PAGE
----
Now that we’ve got the review stuff out of the way, let’s start talking about some molecules- specifically, alkanes, which are pretty much the simplest molecules we’ll deal with in this course. Alkanes are molecules composed of a carbon chain, meaning two or more carbons connected in a row. The name alkane implies that all of the carbons are connected by single bonds only. Easy enough, right? It gets a little more complicated when the carbons connect in a circular-like manner, which is known in organic chemistry as a “ring structure”. These are called cycloalkanes. Have two rings? Now we’ve got something known as a bicycloalkane. All of these have pretty important features that you’ll need to understand, because things only get more complicated from here.

What you should know about alkanes

By the end of this section, you should be a pro at naming these structures. Keep in mind there are slightly different rules when naming alkanes vs. cycloalkanes vs. bicycloalkanes, and another new set of rules when double and triple bonds come into play. But for now, we’ll be learning the general rules. Also, you’ll want to have a good understanding of strain energies in cycloalkanes as well as how isomerism factors in.

The last topic in this section that’s going to be a major factor is conformations. Ring structures have different ways they position themselves in 3D space. This is done in order to minimize energy caused by interactions between atoms, as well as strain energy. The most important ring is the cyclohexane, which is a ring composed of six carbon atoms and twelve hydrogens. This has two conformations: the chair conformation and the boat conformation. You’ll need to understand this, as well as the difference between an axial and an equatorial atom.


When initially learning about geometry and configuration, it is a lot easier to learn when visualizing an atom in 3D space. If you have access to a molecular model kit, this will really come in handy in the beginning. You may not need it later on when you become more comfortable with this material, but  you can use it to learn how molecules orient themselves in space.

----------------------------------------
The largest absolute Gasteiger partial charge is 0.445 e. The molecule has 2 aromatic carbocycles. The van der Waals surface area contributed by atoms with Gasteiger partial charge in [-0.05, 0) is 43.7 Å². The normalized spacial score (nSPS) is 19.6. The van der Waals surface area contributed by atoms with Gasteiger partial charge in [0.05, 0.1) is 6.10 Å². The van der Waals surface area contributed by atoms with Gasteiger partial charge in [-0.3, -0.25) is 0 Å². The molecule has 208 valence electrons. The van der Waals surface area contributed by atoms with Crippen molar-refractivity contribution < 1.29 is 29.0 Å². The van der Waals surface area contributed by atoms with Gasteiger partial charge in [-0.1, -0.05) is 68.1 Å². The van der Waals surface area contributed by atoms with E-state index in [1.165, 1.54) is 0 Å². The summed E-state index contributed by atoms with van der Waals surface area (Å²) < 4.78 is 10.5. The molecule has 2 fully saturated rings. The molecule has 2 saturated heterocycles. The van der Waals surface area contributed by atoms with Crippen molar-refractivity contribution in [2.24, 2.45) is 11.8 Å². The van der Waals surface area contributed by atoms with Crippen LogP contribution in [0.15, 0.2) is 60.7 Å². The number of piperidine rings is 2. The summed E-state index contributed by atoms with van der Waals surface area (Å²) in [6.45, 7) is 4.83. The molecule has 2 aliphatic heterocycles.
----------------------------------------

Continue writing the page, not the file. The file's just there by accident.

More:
6 Curated Resources


free, Article

This goes into a decent amount of detail about alkanes and has some links to other topics that are pretty relevant and definitely worth checking out.

Alkane Nomenclature

free, Article with practice problems

This site is awesome because it has all the rules you’re going to need for naming molecules. It starts out with all the alkane rules, which is all you’re going to need to know- for now. It also has alkenes and alkynes and benzenes. Feel free to take a peek at these since you’re going to need them eventually, but the important stuff is up top for now.

This goes into a good amount of detail about why one conformation of a ring is better than another. This information is present throughout the entire course, so it’s good to understand the fundamentals behind strain energy.

The Chair Flip

free, Article

This is a pretty important part of understanding conformations and this topic is a good segue into relative energies. Also, understanding why certain conformations are better than others is key for many other subjects in Organic Chemistry.

Khan Academy does a good section on alkanes and cycloalkanes here. This is a good way to learn all the rules involving axial vs. equatorial and strain energies.

Axial vs. Equatorial

free, Interactive Walkthrough

This site seems a little outdated, but all of the information is there and it’s actually a pretty decent way to learn the difference between axial and equatorial groups.